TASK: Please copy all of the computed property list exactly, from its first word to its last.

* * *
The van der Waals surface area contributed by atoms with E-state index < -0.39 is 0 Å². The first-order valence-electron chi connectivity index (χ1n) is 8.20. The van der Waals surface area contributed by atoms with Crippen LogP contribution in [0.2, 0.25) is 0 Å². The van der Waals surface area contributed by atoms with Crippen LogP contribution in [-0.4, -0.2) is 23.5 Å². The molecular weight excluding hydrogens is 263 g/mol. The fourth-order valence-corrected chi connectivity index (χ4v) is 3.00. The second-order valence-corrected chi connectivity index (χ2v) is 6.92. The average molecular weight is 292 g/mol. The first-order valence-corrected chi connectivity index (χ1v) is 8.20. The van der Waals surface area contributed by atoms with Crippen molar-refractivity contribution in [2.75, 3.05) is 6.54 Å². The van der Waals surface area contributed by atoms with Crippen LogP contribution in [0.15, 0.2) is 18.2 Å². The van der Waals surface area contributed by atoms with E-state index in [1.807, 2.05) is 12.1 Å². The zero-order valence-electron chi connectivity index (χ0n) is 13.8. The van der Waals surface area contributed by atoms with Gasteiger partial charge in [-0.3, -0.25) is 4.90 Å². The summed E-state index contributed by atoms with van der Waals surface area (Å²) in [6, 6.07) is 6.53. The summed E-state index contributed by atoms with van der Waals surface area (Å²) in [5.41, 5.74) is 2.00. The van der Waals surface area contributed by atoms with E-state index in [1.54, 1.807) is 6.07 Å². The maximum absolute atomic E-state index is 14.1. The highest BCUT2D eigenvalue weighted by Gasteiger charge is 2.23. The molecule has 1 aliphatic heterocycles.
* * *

The van der Waals surface area contributed by atoms with E-state index < -0.39 is 0 Å². The first-order valence-electron chi connectivity index (χ1n) is 8.20. The van der Waals surface area contributed by atoms with Crippen LogP contribution in [0.2, 0.25) is 0 Å². The van der Waals surface area contributed by atoms with Crippen LogP contribution in [-0.4, -0.2) is 23.5 Å². The molecular weight excluding hydrogens is 263 g/mol. The fourth-order valence-corrected chi connectivity index (χ4v) is 3.00. The second-order valence-corrected chi connectivity index (χ2v) is 6.92. The average molecular weight is 292 g/mol. The first-order valence-corrected chi connectivity index (χ1v) is 8.20. The van der Waals surface area contributed by atoms with Crippen molar-refractivity contribution in [2.75, 3.05) is 6.54 Å². The van der Waals surface area contributed by atoms with Crippen LogP contribution in [0.15, 0.2) is 18.2 Å². The van der Waals surface area contributed by atoms with E-state index in [1.807, 2.05) is 12.1 Å². The zero-order valence-electron chi connectivity index (χ0n) is 13.8. The van der Waals surface area contributed by atoms with Gasteiger partial charge in [-0.3, -0.25) is 4.90 Å². The summed E-state index contributed by atoms with van der Waals surface area (Å²) in [6, 6.07) is 6.53. The summed E-state index contributed by atoms with van der Waals surface area (Å²) in [5.41, 5.74) is 2.00. The van der Waals surface area contributed by atoms with E-state index in [1.54, 1.807) is 6.07 Å². The maximum absolute atomic E-state index is 14.1. The highest BCUT2D eigenvalue weighted by Gasteiger charge is 2.23. The molecule has 1 aliphatic heterocycles.